Ali and Nino, with a Romantic Twist
In my poking around for information about Ali and Nino, I came across this gem, a twist on the story involving a homosexual and cross-border romance that would be forbidden in this region on so many levels. That is not something I expected to find. I haven’t talked much about homosexuality here, probably because nobody here ever talks about it besides Peace Corps Volunteers. I won’t go too in depth here, but it’s fair to say that homosexuality is not something that is accepted here, if people even know what it is. I’ve heard a friend tell me that before she went to the US to study for a year in high school, she didn’t even know that was a possibility. And another who has said that his first reaction to seeing two homosexual men together was utter disgust, and he attempted to intervene before another friend stopped him to explain.
Homosexuality is more taboo here than I’ve previously witnessed. Especially different from the attitude in Thailand. This comes from a society where same-gender contact is widely accepted. It’s not uncommon to see boys with their arms wrapped around each other, or maybe one is leaning on the other’s shoulder, or they may be sitting in the park on a bench and one has his head in the other’s lap. In other words, there’s a lot of activity here that in America would get stamped as homosexual, but here is just normal friendly behavior. Eli’s host brother, Səbuhi, regularly puts his arm in mine if we’re walking somewhere. If he ends up going to America in the FLEX program, he might have to end that practice while there. As for people actually being gay here, that certainly could not be!
So what’s going on with Artuş və Zaur? I haven’t read or found this book. I’ve just come across it on the web, and from first glance it looks like the book is trying to take on at least two huge issues in the region: Armenia and homosexuality. I’m pretty sure that these two topics are too big for one book, and trying to approach both at the same time is a herculean task. Kudos to the author for having the courage to attempt discussing both issues at the same time. The reviewer notes some reaction amongst the internet crowd:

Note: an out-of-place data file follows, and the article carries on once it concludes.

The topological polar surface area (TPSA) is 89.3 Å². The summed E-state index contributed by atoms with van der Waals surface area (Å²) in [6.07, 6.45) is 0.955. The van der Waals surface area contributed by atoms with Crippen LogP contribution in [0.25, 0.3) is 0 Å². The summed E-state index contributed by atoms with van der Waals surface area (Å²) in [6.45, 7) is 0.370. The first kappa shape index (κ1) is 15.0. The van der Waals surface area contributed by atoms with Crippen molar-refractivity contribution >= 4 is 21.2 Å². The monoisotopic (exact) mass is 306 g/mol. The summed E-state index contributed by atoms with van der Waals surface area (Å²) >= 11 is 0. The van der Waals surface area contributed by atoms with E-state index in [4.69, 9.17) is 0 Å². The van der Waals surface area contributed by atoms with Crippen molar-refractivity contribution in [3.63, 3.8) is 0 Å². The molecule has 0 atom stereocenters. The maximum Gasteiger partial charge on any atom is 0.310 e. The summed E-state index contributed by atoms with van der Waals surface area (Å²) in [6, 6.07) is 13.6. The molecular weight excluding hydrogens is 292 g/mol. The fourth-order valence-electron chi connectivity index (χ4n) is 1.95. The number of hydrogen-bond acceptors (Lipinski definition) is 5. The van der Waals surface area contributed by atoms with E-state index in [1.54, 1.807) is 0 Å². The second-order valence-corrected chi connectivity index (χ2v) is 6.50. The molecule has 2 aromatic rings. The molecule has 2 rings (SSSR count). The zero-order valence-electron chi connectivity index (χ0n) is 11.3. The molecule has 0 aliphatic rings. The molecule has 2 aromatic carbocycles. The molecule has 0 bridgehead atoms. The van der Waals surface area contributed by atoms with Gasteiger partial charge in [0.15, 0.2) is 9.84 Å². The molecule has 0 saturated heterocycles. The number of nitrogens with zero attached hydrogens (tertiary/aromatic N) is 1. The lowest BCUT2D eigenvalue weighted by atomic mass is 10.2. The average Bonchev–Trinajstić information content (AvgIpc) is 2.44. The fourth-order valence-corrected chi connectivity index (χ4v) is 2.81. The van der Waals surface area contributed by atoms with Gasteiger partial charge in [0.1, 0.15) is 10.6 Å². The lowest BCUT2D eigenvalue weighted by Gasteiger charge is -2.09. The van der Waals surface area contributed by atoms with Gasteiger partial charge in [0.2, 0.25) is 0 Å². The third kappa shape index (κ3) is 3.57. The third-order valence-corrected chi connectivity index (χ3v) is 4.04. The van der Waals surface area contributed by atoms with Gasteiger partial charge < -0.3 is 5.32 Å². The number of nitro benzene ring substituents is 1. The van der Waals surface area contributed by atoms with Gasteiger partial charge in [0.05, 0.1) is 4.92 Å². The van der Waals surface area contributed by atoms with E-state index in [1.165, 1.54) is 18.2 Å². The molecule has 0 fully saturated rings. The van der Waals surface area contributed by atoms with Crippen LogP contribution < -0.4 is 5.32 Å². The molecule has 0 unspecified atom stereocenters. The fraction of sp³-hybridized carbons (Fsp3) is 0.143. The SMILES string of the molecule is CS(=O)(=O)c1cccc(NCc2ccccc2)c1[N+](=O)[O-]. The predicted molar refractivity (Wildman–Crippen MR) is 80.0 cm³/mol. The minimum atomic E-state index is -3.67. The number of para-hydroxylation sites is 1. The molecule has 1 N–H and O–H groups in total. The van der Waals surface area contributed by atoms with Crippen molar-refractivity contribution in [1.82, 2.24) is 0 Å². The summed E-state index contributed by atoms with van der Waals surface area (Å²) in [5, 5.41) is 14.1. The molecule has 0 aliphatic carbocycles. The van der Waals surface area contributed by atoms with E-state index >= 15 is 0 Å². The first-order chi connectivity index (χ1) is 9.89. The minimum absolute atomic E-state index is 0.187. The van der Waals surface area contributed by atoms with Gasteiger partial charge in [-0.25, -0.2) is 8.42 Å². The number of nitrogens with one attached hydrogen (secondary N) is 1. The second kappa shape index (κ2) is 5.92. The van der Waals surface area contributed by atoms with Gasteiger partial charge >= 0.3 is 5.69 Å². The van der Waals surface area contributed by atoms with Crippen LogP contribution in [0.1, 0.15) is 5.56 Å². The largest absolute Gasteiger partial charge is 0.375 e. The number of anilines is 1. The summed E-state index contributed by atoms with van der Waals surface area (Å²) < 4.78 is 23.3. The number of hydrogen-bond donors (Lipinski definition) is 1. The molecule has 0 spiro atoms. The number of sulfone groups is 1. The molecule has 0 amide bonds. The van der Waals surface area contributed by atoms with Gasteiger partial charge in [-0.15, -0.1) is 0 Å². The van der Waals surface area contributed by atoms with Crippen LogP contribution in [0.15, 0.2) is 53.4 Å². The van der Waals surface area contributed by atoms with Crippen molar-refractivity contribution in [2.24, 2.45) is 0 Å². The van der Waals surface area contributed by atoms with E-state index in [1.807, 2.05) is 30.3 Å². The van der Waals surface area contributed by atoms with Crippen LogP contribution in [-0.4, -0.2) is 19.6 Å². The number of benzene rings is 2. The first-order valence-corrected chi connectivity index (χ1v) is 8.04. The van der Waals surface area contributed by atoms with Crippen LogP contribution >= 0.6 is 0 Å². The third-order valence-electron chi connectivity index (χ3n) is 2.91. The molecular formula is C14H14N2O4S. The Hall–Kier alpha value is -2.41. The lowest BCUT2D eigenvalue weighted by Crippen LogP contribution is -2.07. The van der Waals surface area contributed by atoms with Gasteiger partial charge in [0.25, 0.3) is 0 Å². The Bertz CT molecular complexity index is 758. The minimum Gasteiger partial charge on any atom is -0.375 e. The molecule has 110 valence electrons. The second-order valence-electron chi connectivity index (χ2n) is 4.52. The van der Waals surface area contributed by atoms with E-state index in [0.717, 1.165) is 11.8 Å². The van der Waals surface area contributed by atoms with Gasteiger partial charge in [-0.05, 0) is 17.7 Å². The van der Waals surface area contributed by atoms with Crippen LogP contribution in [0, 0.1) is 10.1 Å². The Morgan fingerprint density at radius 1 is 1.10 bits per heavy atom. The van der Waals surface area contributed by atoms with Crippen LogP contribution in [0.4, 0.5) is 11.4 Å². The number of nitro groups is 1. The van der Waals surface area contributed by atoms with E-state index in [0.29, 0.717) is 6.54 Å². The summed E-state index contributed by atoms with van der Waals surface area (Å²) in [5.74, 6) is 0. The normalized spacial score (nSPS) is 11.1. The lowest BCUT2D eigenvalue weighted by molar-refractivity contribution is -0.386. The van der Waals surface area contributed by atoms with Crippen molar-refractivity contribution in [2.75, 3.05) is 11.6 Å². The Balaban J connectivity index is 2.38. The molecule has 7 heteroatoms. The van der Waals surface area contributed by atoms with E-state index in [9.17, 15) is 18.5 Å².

“Who f**ked who?” – this is one of the first and apparently principal questions being discussed in forums and blogs (both Azeri and Armenian), each side wishing for ‘his guy’ to f**k ‘the enemy’. I got an impression that this question worried them more than even the fact of the main characters being gay. They are kind of ready to ‘forgive’ and ‘forget’ gay part of the story, as long as ‘their guy’ is ‘the man’ meaning he is ‘doing the enemy’. For them, it’s only black or white.
This is a pretty standard reaction to hearing about homosexuality in Azerbaijan. The underlying meaning being that he who is “giving” is not gay, while the “taker” is, and nobody wants their guy to be the gay one. And they’re obviously missing the point.
So there you go. The “Family” rating on my blog just went kaput. And unfortunately, my Azeri nor my Russian will be good enough for a while yet to be able to read through this thing. Hopefully it will fall into the hands of some mold-able minds who can take up the cause and express some real efforts toward opening minds in so many ways.